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Our aim in the Lightbearers Discipleship Communities is to connect students with Jesus, His people and His plan for the ends of the earth. Mentoring is an important ingredient in this process as the mentoring relationship provides a caring relationship but also a vision and a challenge. Our students can see the way faith plays out outside of a college context, and men and women further down the road in following Jesus can give strategic counsel, encouragement and rebuke to students during a pivotal year in their lives. Finally, our hope is that a mentorship relationship effectively connects a student to a local church, thus serving as the vehicle for the local church to disciple its younger members and as an “on ramp” for the student to become an active member of a church.

Time Commitment

We expect you to spend time with your student every 1-2 weeks. Outside of this regular time, one of our staffers will communicate with you regarding their interaction with you throughout the year to provide coaching and receive feedback. In addition, feel free to visit the Lightbearers Institute, come to a student event or two, or even drop by the office. We’d love to see you!

How do I get started?

Students enter the Lightbearers Discipleship Community at widely varying levels of maturity. Some students are excited about the prospect of meeting with a mentor while others enter a bit nervous and very quiet, having never done something like this before. We ask all mentors to begin their year with student by doing two things:

1. Studying a Lightbearers Bible study; and

2. Inviting the student to meet your family (as appropriate).

Beginning with a study of Scripture emphasizes the value of Scripture while also building a relationship on a common experience so you can begin to determine whether the student truly knows the Gospel and how to best move forward in mentoring. We’ll be in touch with you along the way! Alternatively, if you have a standard discipleship plan in place that you want to take your student through, please let us know.

In addition, we ask you to have the student meet your family (if you have family at home). It is valuable for them to see you “in real life,” and watch you interact with friends and family. Accomplishing these tasks will take you a couple of months, and we’ll be in touch with where to take the relationship from there.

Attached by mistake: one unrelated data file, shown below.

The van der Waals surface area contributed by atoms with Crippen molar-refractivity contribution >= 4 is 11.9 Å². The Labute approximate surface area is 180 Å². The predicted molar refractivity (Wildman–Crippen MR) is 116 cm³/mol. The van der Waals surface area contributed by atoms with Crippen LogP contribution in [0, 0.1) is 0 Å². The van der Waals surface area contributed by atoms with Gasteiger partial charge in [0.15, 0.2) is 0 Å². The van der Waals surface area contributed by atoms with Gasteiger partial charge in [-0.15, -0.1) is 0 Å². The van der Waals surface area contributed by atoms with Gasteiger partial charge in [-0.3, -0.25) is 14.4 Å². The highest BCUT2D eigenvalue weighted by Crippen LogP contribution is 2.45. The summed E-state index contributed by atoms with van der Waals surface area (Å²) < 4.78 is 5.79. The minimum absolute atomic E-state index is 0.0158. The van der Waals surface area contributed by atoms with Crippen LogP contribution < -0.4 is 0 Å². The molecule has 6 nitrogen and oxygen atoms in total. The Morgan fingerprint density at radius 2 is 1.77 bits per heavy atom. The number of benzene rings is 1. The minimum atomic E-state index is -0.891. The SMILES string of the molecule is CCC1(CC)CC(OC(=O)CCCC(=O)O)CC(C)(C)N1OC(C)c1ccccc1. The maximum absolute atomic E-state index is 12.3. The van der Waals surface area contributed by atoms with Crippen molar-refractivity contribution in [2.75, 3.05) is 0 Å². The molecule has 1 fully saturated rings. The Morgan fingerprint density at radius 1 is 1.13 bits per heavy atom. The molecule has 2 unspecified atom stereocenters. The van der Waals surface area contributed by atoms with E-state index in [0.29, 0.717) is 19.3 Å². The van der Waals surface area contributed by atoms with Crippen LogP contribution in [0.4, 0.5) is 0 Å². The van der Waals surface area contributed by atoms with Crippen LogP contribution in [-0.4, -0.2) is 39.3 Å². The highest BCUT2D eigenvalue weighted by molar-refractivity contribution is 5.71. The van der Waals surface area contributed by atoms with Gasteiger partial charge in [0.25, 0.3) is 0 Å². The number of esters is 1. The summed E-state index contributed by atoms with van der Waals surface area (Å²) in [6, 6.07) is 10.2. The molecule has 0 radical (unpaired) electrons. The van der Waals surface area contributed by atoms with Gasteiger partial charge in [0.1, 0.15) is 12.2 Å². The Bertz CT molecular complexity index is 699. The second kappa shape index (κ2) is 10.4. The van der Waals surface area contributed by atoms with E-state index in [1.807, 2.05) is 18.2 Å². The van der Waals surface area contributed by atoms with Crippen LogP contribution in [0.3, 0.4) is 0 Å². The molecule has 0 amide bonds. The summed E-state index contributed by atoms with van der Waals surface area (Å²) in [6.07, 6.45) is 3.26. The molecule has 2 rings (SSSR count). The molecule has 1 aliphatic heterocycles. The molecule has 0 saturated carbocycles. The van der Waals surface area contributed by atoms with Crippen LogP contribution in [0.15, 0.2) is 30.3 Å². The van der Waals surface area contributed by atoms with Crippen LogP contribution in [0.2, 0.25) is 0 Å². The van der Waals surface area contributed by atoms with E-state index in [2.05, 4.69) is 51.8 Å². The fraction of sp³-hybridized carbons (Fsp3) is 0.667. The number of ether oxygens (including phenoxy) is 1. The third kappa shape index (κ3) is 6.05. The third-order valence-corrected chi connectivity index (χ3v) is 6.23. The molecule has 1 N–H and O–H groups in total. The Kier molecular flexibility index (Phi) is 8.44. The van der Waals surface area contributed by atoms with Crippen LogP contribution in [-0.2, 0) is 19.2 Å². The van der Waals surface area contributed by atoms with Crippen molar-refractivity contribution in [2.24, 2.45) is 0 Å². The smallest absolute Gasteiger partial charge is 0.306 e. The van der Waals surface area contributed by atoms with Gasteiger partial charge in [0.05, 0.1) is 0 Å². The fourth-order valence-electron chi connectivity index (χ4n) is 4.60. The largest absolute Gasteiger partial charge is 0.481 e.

What should we talk about?

The Gospel touches every area of life, so you can talk about any area, but focus on the things that would bring the student to maturity in Christ. In that vein, we’d ask you to at least check in with your student on things that often slip for college students:

  • Relationship with roommates, family, girlfriend/boyfriend
  • Ability and commitment to sharing their faith
  • Spiritual disciplines (Bible study, prayer, confession of sin, giving, service, etc.)
  • Ability to apply Scripture and keep in step with the Spirit
  • Victory in defeating sin and growth in the fruit of the Spirit
  • Biblical manhood (fighting passivity in life and lust) and womanhood (striving for contentment)

Keep in mind that we are after their hearts, not their actions, but the heart often does have fruit that we can see, so look for that. If you sense that a student is not a believer, state the Gospel clearly and appropriately. As appropriate, exhort them with the Gospel and confront them if they are in sin. The two great commandments are to love God and to love people, so see how they’re doing in those two areas. Ask lots of questions and do a great job of listening.

What should time with my student look like?

Aim for a combination of serious, directed conversation and “as you go” discipleship. Accordingly, some of your time should be spent on clear, intentional spiritually-influenced conversation. Here are some ideas:

  • Scripture (structured study and/or memorization)
  • The Lightbearers Institute (we can get you class notes if you’re interested)
  • Reading a book together (we have lots of ideas!)
  • Spiritual disciplines (prayer, fasting, giving, etc.)
  • Future goals, plans and accountability to those goals